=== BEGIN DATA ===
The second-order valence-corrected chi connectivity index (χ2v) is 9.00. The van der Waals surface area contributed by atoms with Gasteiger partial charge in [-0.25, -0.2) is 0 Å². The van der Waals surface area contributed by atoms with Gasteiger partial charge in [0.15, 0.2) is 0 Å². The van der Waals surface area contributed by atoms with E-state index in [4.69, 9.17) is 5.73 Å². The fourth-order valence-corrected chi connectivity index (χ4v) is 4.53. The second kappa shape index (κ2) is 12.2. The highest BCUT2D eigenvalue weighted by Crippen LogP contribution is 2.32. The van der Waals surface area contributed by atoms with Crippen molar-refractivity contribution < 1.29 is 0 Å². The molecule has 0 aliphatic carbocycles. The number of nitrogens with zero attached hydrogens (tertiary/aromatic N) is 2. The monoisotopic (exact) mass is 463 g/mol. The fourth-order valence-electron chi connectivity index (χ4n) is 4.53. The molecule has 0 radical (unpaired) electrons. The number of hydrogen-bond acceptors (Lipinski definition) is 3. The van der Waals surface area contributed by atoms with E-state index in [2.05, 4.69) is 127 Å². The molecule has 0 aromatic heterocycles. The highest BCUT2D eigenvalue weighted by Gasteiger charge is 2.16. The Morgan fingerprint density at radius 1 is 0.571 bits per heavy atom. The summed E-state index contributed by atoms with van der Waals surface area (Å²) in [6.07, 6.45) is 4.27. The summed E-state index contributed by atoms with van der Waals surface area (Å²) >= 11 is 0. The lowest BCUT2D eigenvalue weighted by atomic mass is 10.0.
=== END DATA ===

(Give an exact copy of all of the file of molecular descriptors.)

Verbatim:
The second-order valence-corrected chi connectivity index (χ2v) is 9.00. The van der Waals surface area contributed by atoms with Gasteiger partial charge in [-0.25, -0.2) is 0 Å². The van der Waals surface area contributed by atoms with Gasteiger partial charge in [0.15, 0.2) is 0 Å². The van der Waals surface area contributed by atoms with E-state index in [4.69, 9.17) is 5.73 Å². The fourth-order valence-corrected chi connectivity index (χ4v) is 4.53. The second kappa shape index (κ2) is 12.2. The highest BCUT2D eigenvalue weighted by Crippen LogP contribution is 2.32. The van der Waals surface area contributed by atoms with Crippen molar-refractivity contribution < 1.29 is 0 Å². The molecule has 0 aliphatic carbocycles. The number of nitrogens with zero attached hydrogens (tertiary/aromatic N) is 2. The monoisotopic (exact) mass is 463 g/mol. The fourth-order valence-electron chi connectivity index (χ4n) is 4.53. The molecule has 0 radical (unpaired) electrons. The number of hydrogen-bond acceptors (Lipinski definition) is 3. The van der Waals surface area contributed by atoms with E-state index in [2.05, 4.69) is 127 Å². The molecule has 0 aromatic heterocycles. The highest BCUT2D eigenvalue weighted by Gasteiger charge is 2.16. The Morgan fingerprint density at radius 1 is 0.571 bits per heavy atom. The summed E-state index contributed by atoms with van der Waals surface area (Å²) in [6.07, 6.45) is 4.27. The summed E-state index contributed by atoms with van der Waals surface area (Å²) >= 11 is 0. The lowest BCUT2D eigenvalue weighted by atomic mass is 10.0.